By Anne Reed

Operation Rescue Investigation Provides History

Amy Hagstrom Miller, President of Whole Woman’s Health (WWHA) in South Bend, Indiana, recently announced the abortion business would no longer have a “physical presence in South Bend.” Its doors are shuttering for good.  

The state of Indiana passed a near total abortion ban last summer, with exceptions for rape, incest, and life of the mother. Although the law is currently blocked, it specifies that an abortionist who performs an abortion, outside of those exceptions, faces licensure revocation and felony charges, punishable by up to six years in prison and a fine of up to $10,000.  

WWHA announced last August that it would be closing because of the abortion ban. However, the law was blocked by a court just one week after its September 15 effective date. 

WWHA continued to operate.

Operation Rescue’s annual survey conducted last September revealed the abortion business had already stopped performing surgical abortions and was solely administering chemical abortions. 

Legal Action Timeline

Indiana’s abortion ban was temporarily blocked on September 22, 2022, after multiple groups filed lawsuits alleging the law infringed on free exercise of religious freedom and privacy rights. 

A month later, the Indiana Supreme Court continued the temporary injunction but, in late January, refused to hear the case which argued the ban violates religious freedom. The state’s highest court has not yet decided concerning the other oral arguments heard. 

In an interesting, yet separate, turn of events, The Supreme Court of the United States (SCOTUS) upheld an Indiana law last month requiring burial or cremation of aborted babies. The Court’s decision allows the state of Indiana to enforce the 2016 law, ensuring the “respectful disposition of human remains,” thereby requiring that abortionists in Indiana recognize the humanity of babies they kill – rather than treating them like medical waste. 

Last Thursday, SCOTUS refused to hear a challenge to the law wherein the plaintiffs argued abortionists are being unconstitutionally compelled to apply a message of personhood to preterm babies by requiring their remains be treated in the same manner as the remains of a deceased person.

History Speaks

Miller (pictured below) also operated Whole Woman’s Health in McAllen, Texas, but was forced to close after the fall of Roe v. Wade. Prior to that facility’s celebrated closure, it miserably failed health inspections

In 2011, Operation Rescue conducted a three-month undercover investigation into a number of Texas abortion facilities and the methods utilized for disposing of aborted baby remains. As a result, Miller’s Texas abortion mill was fined $17,430 by the Texas Commission on Environment Quality (TCEQ) after being caught red-handed disposing of aborted baby remains in an open, overflowing dumpster behind the run-down building.

For over a decade, Miller has also expressed opposition to safety standards that seek to protect women who ingest chemical abortion drugs, claiming that forcing abortionists to institute safety precautions would drive women to seek unsafe abortions elsewhere.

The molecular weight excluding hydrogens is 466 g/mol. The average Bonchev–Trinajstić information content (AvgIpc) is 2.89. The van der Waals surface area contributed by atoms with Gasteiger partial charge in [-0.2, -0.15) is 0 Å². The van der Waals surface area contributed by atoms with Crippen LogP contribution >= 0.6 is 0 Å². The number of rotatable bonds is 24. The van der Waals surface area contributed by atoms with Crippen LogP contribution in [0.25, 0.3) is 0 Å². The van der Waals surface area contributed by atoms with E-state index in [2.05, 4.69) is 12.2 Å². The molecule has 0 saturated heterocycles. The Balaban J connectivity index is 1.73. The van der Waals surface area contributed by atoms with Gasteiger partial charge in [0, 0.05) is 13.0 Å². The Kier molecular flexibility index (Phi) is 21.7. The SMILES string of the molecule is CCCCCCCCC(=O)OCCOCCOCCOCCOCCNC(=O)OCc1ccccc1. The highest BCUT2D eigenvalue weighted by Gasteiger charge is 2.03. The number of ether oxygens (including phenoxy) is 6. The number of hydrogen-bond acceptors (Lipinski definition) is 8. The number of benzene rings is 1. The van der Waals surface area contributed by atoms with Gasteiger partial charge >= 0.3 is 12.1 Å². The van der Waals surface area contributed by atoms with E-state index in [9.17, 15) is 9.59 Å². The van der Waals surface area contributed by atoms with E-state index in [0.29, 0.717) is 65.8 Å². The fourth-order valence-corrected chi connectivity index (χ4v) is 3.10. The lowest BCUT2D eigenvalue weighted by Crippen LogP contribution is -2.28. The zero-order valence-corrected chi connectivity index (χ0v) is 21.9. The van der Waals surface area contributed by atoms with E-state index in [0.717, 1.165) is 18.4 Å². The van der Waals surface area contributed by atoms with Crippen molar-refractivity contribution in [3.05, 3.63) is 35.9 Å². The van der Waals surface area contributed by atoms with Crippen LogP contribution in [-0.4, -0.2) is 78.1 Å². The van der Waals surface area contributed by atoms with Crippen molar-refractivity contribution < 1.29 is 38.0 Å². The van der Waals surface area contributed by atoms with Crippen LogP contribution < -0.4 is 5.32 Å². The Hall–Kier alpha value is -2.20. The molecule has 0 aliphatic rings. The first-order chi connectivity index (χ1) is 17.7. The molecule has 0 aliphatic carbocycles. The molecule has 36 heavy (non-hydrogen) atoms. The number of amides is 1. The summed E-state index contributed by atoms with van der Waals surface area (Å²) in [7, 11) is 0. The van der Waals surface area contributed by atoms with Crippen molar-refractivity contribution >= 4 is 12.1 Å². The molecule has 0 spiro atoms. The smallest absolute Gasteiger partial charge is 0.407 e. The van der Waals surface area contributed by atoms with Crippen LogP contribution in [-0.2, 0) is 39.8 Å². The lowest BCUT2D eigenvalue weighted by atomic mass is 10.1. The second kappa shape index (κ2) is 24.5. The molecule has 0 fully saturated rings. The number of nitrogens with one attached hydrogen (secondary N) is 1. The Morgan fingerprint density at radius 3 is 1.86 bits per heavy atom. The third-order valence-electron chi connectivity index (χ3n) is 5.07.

The recent April 7 ruling by a Texas judge to suspend the FDA’s approval of the dangerous abortion-inducing drug, Mifepristone, put WWHA and abortion facilities around the country at risk of closing. But just two weeks later, SCOTUS froze the lower court ruling, essentially upholding the FDA’s approval of Mifepristone. SCOTUS also failed to reinstate safety precautions that were incrementally removed between 2016 and 2023.

At present, these recent federal court actions concerning chemical abortion have no effect on abortionists in Indiana who administer chemical abortion drugs, including those at WWHA. 

Suspect Motives

Because the state’s abortion ban is not in effect, and Indiana’s legislature has not directly addressed or restricted chemical abortion, the reason for WWHA’s closure is unclear.   

If there is any truth to Miller’s claim concerning “unnecessary abortion restrictions” causing the closure, then she can only be referring to the state law requiring cremation or burial of babies she kills by administering chemical abortion drugs.  

“Miller has proven she is a reprehensible woman who has no respect whatsoever for human life,” said Operation Rescue President Troy Newman. “I can only imagine how much it angered her when SCOTUS upheld a law that at least honors the remains of babies murdered through abortion. If she were to continue operating a killing center in Indiana, that means she would be required to do likewise.” 

“Operation Rescue has worked for years to expose Miller and the killing centers she has operated. We celebrate this closure and thank God for the innocent lives saved by the doors of this clinic being shut for good.” 

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